Judaism and Christianity in Yaman

this civilization founded upon agricultural prosperity and settled life, brought upon yaman great misfortune, unlike the desert whose barrenness was for it a sort of protector. sovereigns in their own land, banu himyar ruled yaman generation after generation. one of their kings, dhu nuwas, disliked the paganism of his people and inclined toward the mosaic religion. in time, he was converted to this faith by the jews who had migrated to yaman. historians agree that it was to this himyari king that the qur'an referred in the "story of the trench," reported in the following verses

"cursed be the fellows of the trench who fed the fire with fury, sat by it and witnessed the burning of the believers whom they threw therein. they executed the believers only because the latter believed in god, the almighty, the praiseworthy." [qur'an, 85:5-9]

the story is that of a pious christian, qaymiyun by name, who emigrated from byzantium, settled in najran, and converted the people of that city by his piety, virtue, and good example. when the news of the increasing converts and widening influence of christianity reached dhu nuwas, he went to najran and solemnly warned its people that they must either convert to judaism or be killed. upon their refusal to apostasize, the king dug a wide trench, set it on fire, and threw them in. whoever escaped from the fire was killed by the sword. according to the biographies, twenty thousand of them perished in this manner. some nonetheless escaped, sought the byzantine emperor justinian and asked for his help against dhu nuwas. byzantium was too far from yaman to send any effective assistance. its emperor therefore wrote to the negus of abyssinia to avenge the christians of yaman. at the time-the sixth century c.e.-abyssinia was at the height of its power, commanding a wide sea trade protected by a strong maritime fleet and imposing its influence upon the neighboring countries [this fact is confirmed by most historians in a number of works of history and reference. it is confirmed by the encyclopedia britannica and the historian's history of the world. in his book, the life of muhammad, dermenghem accepts it as true. al tabari reports from hisham ibn muhammad that when the yamani christians solicited the negus's assistance against dhu nuwas, informed him of what the jewish king did to the christians and showed him a partially burnt evangel, the negus said: "my men are many but i have no ships. i shall write to the byzantine emperor to send me ships with which to carry the men over to yaman." the negus wrote to the byzantine emperor and sent him the partially burned evangel. the emperor responded by sending many ships. al tabari adds: "hisham ibn muhammad claims that when the ships arrived, the negus sent his army therein and landed them on the shores of mandib" (a1 tabari, ibn jarir, tarikh al rusul wa al muluk, cairo: a1 matba'ah al husayniyyah, vol, ii, pp. 106, 108).]. the abyssinian kingdom was the ally of the byzantine empire and the protagonist of christianity on the red sea just as the byzantine empire was its protagonist on the mediterranean. when the negus received the message of the byzantine emperor, he sent with the yamani, who carried the emperor's message to him, an abyssinian army under the command of aryat? one of the officers of this expeditionary force was abraha al ashram [literally, "the man with the cut lip."]. aryat conquered yaman and ruled it in the name of the negus of abyssinia. later on he was killed and succeeded by abraha, "the general with the elephant," who sought to conquer makkah and destroy the ka'bah but failed, as we shall see in the next chapter. [some historians give a different explanation of the conquest of yaman by abyssinia. they claim that trade moved along connected links between abyssinia, yaman, and hijaz; that abyssinia then had a large commercial fleet operating on the shores of the red sea. the byzantines were anxious to conquer yaman in order to reap some of its produce and wealth. anxious to conquer yaman for byzantium, aelius gallus, governor of egypt, equipped and prepared the army on the shore of the red sea, sent it to yaman, and occupied najran. the yamanis put up a stiff resistance and were helped by the epidemic which ravaged the expeditionary force and compelled a withdrawal to egypt. a number of other attempts to conquer yaman were made by the byzantines, but none of them succeeded. it was this long history of conflict which opened the eyes of the negus and prompted him to avenge his fellow christians against the yamani jews; it also explains why he prepared the army of aryat, sent it to conquer yaman (525 c.e.). -tr. the abyssinians ruled the country until the persians forced them out of the peninsula.]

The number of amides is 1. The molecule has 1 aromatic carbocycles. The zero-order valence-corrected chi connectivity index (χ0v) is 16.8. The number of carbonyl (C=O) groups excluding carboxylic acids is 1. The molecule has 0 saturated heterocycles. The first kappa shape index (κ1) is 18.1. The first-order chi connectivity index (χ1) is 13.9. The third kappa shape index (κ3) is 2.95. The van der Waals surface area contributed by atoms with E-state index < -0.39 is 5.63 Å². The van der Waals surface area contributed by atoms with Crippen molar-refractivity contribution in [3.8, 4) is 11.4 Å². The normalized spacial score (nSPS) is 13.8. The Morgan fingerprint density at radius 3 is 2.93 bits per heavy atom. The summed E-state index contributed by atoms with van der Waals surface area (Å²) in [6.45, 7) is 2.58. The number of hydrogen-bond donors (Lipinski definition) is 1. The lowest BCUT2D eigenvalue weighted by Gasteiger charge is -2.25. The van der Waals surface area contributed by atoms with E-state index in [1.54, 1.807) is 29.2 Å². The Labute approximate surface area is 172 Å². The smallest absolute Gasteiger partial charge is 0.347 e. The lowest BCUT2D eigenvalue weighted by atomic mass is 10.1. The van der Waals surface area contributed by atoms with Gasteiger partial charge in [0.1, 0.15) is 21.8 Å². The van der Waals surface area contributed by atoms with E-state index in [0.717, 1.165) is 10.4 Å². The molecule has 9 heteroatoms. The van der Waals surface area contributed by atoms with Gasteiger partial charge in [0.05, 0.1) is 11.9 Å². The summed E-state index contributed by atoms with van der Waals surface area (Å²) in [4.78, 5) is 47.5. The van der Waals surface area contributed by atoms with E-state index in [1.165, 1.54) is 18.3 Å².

the successors of abraha ruled yaman tyrannically. seeking relief from the yoke the himyari sayf ibn dhu yazan approached the byzantine emperor complaining against the abyssinians and pleading for a byzantine governor to be sent to establish justice. he was turned down because of the alliance between byzantium and abyssinia. disappointed, he stopped on his way back at the court of nu'man ibn al mundhir, viceroy of chosroes for al hirah and surrounding lands of `iraq.

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